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Decolonising and Indigenising Psychology Committee (DIPC)

DIPC members:

Andrew (Hyounsoo) Kim, Assistant Professor

David Day, first generation settler, Professor

Karl Szpunar, White settler, Associate Professor, Director of Psychological Science Training

Dr. Todd Girard profile

Todd Girard, White settler, Associate Professor, Graduate Program Director

Anik Obomsawin, Abénaki First Nations, Graduate Student

Fiona Thomas, South Asian settler, Assistant Professor

Kristin Vickers, White settler, Associate Professor, Undergraduate Program Director

Toronto Metropolitan University

Becky Choma (Project Lead), settler, Professor, and Co-Chair EDIJ

Toronto Metropolitan University

Iloradanon Efimoff, Haida and White settler, Assistant Professor

Toronto Metropolitan University

Stephanie Cassin, second generation settler, Professor, Director of Clinical Training

Caroline Erentzen, third generation White settler, Assistant Professor

Jaiden Herkimer, Mississaugas of the Credit First Nation, Graduate Student

Dr. Tae Hart profile

Tae Hart, third generation settler, Professor


We are a team of academics in the Department of Psychology at Toronto Metropolitan University. We are developing a new university course on (temporarily called) critical perspectives on colonialism in psychological research, teaching, and practice. Our program does not currently offer any courses focusing on the impact of colonialism on Indigenous Peoples or psychology. This is a serious gap, especially considering the harm caused to Indigenous Peoples in Canada by the discipline of psychology and by Toronto Metropolitan University’s former namesake.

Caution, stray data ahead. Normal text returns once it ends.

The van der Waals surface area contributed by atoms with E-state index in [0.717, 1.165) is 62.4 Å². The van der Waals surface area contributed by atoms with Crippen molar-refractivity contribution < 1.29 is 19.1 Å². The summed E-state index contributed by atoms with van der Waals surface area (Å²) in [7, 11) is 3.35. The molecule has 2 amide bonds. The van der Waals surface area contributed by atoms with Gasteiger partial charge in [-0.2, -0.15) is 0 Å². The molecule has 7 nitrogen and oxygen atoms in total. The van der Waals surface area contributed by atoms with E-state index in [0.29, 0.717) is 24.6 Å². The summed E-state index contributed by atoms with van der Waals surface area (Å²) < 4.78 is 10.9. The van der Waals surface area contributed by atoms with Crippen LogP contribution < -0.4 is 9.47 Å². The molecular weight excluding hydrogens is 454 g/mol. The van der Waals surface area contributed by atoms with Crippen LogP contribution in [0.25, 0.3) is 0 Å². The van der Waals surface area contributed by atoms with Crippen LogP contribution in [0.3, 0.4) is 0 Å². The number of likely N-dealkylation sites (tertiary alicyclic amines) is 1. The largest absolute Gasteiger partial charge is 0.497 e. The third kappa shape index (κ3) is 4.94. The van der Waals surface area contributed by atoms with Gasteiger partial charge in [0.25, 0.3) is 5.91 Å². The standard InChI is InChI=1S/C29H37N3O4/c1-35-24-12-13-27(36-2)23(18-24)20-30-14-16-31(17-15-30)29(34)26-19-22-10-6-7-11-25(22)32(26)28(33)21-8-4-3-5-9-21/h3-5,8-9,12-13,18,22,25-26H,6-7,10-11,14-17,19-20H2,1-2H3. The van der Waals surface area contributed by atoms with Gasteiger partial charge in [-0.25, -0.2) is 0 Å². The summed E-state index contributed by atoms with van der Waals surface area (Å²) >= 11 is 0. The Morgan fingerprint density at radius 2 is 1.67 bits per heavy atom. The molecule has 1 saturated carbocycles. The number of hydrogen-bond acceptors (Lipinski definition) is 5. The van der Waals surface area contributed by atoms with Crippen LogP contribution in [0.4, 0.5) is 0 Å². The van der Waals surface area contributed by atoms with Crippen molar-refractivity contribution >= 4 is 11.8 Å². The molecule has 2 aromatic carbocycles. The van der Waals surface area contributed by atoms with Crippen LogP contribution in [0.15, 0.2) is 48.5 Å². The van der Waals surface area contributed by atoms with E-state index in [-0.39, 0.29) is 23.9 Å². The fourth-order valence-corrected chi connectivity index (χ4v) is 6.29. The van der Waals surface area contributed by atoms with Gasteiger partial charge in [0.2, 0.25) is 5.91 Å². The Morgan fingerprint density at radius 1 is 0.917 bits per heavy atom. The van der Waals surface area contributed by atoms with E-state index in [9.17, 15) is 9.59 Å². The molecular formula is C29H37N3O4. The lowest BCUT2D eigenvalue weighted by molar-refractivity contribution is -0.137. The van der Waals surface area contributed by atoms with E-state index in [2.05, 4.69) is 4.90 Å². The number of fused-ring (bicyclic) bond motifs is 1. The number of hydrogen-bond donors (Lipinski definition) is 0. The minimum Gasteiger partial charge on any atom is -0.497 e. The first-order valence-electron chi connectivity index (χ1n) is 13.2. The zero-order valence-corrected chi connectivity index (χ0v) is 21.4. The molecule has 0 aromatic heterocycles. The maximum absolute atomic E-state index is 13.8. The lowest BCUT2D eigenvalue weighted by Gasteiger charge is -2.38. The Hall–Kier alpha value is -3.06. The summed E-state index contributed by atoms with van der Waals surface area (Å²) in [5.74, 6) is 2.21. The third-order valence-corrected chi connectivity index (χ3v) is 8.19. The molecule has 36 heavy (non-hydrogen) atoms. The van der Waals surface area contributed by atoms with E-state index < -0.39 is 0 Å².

In response to the Calls to Action following the Truth and Reconciliation Commission Report, the Canadian Psychological Association (the national professional association for the science, practice, and education of psychology) has urged all psychology programs to improve what they term “Indigenous cultural literacy.” Our goal is to begin to address this call through the development of a new course. The course proposal we are aiming to develop will likely include the following topics, among others:

  • The impacts of colonial history and current systemic racism and discrimination
  • The residential school system and intergenerational trauma, along with other past and present harms
  • The understanding that settlers and newcomers are guests on Indigenous territory, and therefore have an additional responsibility to respect those ways of knowing
  • An introduction to Indigenous knowledges
  • Indigenous psychology
  • Cultural allyship

Thanks to two grants, one from the Indigenous Education Council (IEC) at TMU and another from the Centre for Learning and Teaching (CELT) at TMU, we are currently conducting an environmental scan of available content related to “the impacts of colonialism on Indigenous Peoples and psychology” and consulting Indigenous scholars and Knowledge Holders. We are incredibly grateful to those who have already shared their insight and knowledge with us, and to the IEC and CELT for their ongoing support. 

We plan to share a copy of our findings and course recommendations in a report with all interested parties, including by posting a report on this webpage.